Cell death and diabetic cardiomyopathy

Cardiovasc Toxicol. 2003;3(3):219-28. doi: 10.1385/ct:3:3:219.


Myocardial cell death is a key element in the pathogenesis and progression of various etiological cardiomyopathies such as ischemia-reperfusion, toxic exposure, and various chronic diseases including myocardial infarction, atherosclerosis, and endothelial dysfunction. Myocardial cell death is also observed in the hearts of diabetic patients and animal models; however, its importance in the development of diabetic cardiomyopathy is not completely understood. The goal of this review is to summarize our current understanding of the characteristics of diabetes-induced myocardial cell death. In the search of the mechanisms by which diabetes induces myocardial cell death, multiple cell death pathways have been proposed. Reactive oxygen and nitrogen species accumulation plays a critical role in the cell death process. Several studies have shown that suppression of myocardial cell death by antioxidants or inhibitors for apoptosis-specific signaling pathways results in a significant prevention of diabetic cardiotoxicity, suggesting that cell death in diabetic subjects plays an important role in the development of diabetic cardiomyopathy.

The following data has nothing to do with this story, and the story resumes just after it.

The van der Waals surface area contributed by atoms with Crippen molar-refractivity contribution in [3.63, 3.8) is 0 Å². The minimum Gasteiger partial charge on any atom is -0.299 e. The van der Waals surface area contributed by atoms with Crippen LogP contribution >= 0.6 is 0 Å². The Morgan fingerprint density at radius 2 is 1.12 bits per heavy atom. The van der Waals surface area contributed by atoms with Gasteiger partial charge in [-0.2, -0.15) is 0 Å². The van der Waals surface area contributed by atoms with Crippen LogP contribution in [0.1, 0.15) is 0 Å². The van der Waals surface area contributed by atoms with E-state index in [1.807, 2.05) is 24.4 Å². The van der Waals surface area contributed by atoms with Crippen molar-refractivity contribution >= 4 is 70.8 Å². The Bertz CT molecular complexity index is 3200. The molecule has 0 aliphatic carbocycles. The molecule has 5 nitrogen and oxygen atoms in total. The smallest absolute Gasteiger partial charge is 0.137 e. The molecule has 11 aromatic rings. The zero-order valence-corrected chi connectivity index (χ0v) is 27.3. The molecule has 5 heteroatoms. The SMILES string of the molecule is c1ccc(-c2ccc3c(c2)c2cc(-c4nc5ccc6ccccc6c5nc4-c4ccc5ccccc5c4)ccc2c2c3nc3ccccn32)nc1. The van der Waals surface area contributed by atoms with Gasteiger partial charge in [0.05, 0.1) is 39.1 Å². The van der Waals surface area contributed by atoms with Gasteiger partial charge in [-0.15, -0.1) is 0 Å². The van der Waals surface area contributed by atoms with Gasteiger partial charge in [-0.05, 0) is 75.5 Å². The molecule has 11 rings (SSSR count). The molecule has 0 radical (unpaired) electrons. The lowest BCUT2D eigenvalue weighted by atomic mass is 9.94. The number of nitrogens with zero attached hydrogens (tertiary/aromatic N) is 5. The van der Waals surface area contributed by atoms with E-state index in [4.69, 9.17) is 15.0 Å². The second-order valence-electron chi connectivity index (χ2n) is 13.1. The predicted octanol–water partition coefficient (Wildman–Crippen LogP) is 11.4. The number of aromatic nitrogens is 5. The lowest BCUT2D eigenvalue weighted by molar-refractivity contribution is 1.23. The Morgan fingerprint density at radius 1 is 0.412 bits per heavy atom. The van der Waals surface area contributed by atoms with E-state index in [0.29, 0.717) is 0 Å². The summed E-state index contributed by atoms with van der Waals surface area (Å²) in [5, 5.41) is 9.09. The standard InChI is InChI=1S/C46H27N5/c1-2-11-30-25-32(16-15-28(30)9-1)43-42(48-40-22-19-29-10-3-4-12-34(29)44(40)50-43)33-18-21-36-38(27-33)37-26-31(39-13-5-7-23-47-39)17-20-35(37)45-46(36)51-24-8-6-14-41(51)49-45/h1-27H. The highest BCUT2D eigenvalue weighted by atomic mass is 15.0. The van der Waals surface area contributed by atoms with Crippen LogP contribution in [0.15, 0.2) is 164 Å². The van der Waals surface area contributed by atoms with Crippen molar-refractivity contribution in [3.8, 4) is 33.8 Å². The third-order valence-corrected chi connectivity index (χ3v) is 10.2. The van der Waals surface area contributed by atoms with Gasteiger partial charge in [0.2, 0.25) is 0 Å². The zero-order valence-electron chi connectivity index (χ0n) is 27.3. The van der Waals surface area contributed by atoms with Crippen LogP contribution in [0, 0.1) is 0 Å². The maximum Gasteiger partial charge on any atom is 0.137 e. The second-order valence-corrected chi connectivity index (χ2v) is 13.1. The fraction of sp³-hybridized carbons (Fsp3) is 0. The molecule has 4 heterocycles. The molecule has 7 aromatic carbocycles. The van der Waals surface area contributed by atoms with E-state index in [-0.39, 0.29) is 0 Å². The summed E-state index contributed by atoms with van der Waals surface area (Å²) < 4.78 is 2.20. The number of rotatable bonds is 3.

Publication types

  • Research Support, Non-U.S. Gov't
  • Research Support, U.S. Gov't, P.H.S.
  • Review

MeSH terms

  • Apoptosis / physiology*
  • Cardiomyopathies / etiology*
  • Cardiomyopathies / pathology*
  • Diabetic Angiopathies / pathology*
  • Humans
  • Myocardium / pathology
  • Myocytes, Cardiac / pathology